Shaykh Tusi

Shaykh Tusi (Persian: شیخ طوسی‎), full name Abū Ja'far Muḥammad Ibn Ḥasan Tūsī (Persian: ابوجعفر محمد بن حسن طوسی‎), known as Shaykh al-Taʾifah (Arabic: شيخ الطائفة‎) was a prominent Persian[1] scholar of the Twelver school of Shia Islam. He became known as "Sheikh of the Sect (Shaikh al-Ta'ifah)," authored two of the four main Shi'i books of hadith, Tahdhib al-Ahkam and al-Istibsar, and is believed to have founded the Najaf Hawza.[2] He also counts as the founder of Shia jurisprudence.[3]

Abu Ja'far al-Tusi
Shaykh Tusi.png
TitleShaykh al-Taʾifah
BornOctober 995, Tus
Died2 December 1067 Najaf, Abbasid Caliphate (aged 72)
EraIslamic Golden Age
RegionPersia and Mesopotamia
Main interest(s)Kalam, Tafsir, Hadith, Ilm ar-Rijal, Usul and Fiqh
Notable idea(s)Hawza of Najaf
Notable work(s)Tahdhib al-Ahkam, Al-Istibsar, Al-Tibyan, Al-Tibbyan Fi Tafsir al-Quran, others
Muslim leader



Abu Jaʿfar Muhammad b. al-Hasan b. ʿAli b. al-Hasan al-Tusi was born in Tus in Persia in the year 995 AD/385 of the Islamic era.

Middle yearsEdit

Al-Shaikh ali-Tusi grew up in Tus and began his studies there. In 1018 AD/408 A.H. he left Tus to study in Baghdad. There he first studied under al-Shaikh al-Mufid, who died in 1022 AD/413 A.H. Leadership of the Shi'ite scholars then fell to al-Sharif al-Murtada. The latter remained in this position until his death in 1045 AD/436 A.H. During this time al-Shaikh al-Tusi was closely associated with al-Sharif al-Murtada. His vast scholarship and learning made him a natural successor of al-Sharif al-Murtada as the leading spokesman of Shi'ite Islam. So impressive was his learning that the Abbasid caliph, al-Qadir, attended his lectures and sought to honour him.

In the closing years of al-Shaikh al-Tusi's life the political situation in Baghdad and the domains of the Abbasid caliphate was in turmoil. The Saljuqids fiercely anti-Shia, were gaining commanding power in the centre of the Islamic Empire at the expense of the Buyids who had always seemed tolerant to Shi'ite views. In 1055 AD/447 A.H Tughril-bek the leaders of the Saljuqids entered Baghdad. At this time many of the 'ulama' in Baghdad, both Sunni and Shiʿite were killed. The house of al-Shaikh al-Tusi was burnt down, as were his books and the works he had written in Baghdad, together with important libraries of Shi'ite books. Fanaticism against the Shi'a was great.


Al-Shaikh al-Tusi, seeing the danger of remaining in Baghdad, left and went to al-Najaf. Al-Najaf, the city where 'Ali b. Abi Talib is buried, was already a very important city in the hearts of Shi'ite Muslims. However, it was al-Shaikh al-Tusi's arrival which was to give that city the impetus to become the leading centre of Shi'ite scholarship. This is a role, which it has maintained down to the present day. Al-Shaikh al-Tusi died in al-Najaf on the 22nd of Muharram in the year 460 A.H/2 December 1067. His body was buried in a house there, which was made into a mosque as he had enjoined in his will. Al-Tusi was succeeded by his son al-Hasan, who was known as al-Mufid al-Thani, and was himself considered an outstanding scholar.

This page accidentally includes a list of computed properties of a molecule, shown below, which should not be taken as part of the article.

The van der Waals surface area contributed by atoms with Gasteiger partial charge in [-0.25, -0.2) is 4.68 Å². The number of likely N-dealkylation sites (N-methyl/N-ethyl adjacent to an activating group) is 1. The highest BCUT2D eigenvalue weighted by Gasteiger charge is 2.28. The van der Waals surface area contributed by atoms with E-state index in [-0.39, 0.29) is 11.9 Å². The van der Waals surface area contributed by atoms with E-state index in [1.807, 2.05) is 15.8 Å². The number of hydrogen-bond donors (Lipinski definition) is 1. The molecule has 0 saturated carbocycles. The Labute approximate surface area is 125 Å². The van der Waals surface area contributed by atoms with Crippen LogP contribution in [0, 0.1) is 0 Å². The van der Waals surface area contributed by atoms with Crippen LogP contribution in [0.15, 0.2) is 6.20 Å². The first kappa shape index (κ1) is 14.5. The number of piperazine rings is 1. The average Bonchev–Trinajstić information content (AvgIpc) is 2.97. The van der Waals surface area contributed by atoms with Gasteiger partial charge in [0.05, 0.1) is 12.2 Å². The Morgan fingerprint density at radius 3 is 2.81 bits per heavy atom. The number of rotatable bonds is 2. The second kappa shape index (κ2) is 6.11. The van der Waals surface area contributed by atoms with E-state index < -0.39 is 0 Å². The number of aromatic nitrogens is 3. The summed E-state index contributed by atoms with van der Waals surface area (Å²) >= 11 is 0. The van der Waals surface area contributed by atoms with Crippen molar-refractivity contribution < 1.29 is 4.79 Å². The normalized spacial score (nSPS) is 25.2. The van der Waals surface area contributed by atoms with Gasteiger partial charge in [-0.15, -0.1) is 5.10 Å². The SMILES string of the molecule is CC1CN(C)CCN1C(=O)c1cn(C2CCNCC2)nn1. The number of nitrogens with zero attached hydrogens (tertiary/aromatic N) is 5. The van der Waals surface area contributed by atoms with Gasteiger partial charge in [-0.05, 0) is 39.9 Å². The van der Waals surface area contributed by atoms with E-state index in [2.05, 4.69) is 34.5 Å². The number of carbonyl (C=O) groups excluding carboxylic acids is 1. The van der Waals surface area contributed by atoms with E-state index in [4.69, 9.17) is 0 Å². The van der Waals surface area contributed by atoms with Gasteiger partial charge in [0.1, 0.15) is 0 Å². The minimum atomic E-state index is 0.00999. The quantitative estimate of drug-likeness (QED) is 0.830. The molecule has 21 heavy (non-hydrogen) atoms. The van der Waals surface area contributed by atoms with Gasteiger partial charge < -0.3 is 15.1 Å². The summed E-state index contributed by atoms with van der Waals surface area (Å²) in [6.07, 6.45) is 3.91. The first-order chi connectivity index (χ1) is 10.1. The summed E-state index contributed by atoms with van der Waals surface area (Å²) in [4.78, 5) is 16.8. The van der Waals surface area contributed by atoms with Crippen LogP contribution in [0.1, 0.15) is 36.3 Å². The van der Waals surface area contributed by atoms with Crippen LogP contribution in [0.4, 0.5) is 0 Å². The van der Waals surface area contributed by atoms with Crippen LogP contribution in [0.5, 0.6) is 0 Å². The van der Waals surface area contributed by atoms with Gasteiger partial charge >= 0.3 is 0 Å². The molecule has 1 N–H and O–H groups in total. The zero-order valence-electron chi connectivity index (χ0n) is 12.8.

After completing his preliminary studies, in 408/1017 he left Khorasan, fundamentally Shafi'i and to an increasing degree controlled by the G̲h̲aznawid Maḥmūd, in favour of Baghdad, where the Shia Buwayhids were dominant. There, he studied under leading Imāmī masters including Abu ʾl-Ḥasan Ibn Abī Ḏj̲ūd, Aḥmad b. Muḥammad b. Mūsā al-Ahwāzī, al-G̲h̲ad̓āʾirī, Ibn ʿAbdūn, and, in particular, the powerful doyen of Imāmī rationalists permeated by Muʿtazilī dialectic, al-S̲h̲ayk̲h̲ al-Mufīd [q.v.], of whom hequickly became, in spite of his youth, one of the favourite pupils (on the rationalist evolution of Imāmism, see Amir Moezzi, 1992, 15–48). On the deathof al-Mufīd in 413/1022, his disciple al-S̲h̲arīf al-Murtad̓ā ʿAlam al-Hudā [q.v.], who had also studied under the Muʿtazilī ʿAbd al-Ḏj̲abbār [q.v.], took over the leadership of the Imāmīs of the capital. Ṭūsī subsequently became his principal disciple. Eminent scholars and former pupils of al-Mufīd, such as al-Nad̲j̲ās̲h̲ī, al-Karād̲j̲akī or Abū Yaʿlā al-Ḏj̲aʿfarī, were still living in Baghdad, but on the death of al-Murtad̓ā in 436/1044 he was succeeded by Ṭūsī. In fact, by this time he had already amassed an impressive bibliography and had succeeded in gaining the support of numerous Buwayhids and of the caliph Ḳāʾim (422-67/1031-75), who appointed him to the principal chair of theology, the most prestigious of the capital. Heir to a substantial proportion of the great Imāmī libraries of the time, that of the dār al-ʿilm founded by Sābūr b. Ardas̲h̲īr (more than 100,000 works) and that of al-Murtad̓ā (almost 80,000 works), Ṭūsī composed some fifty books and his house, in the Shia quarter of Kark̲h̲ [q.v.], became for a period of more than ten years the virtual intellectual centre of Imāmism.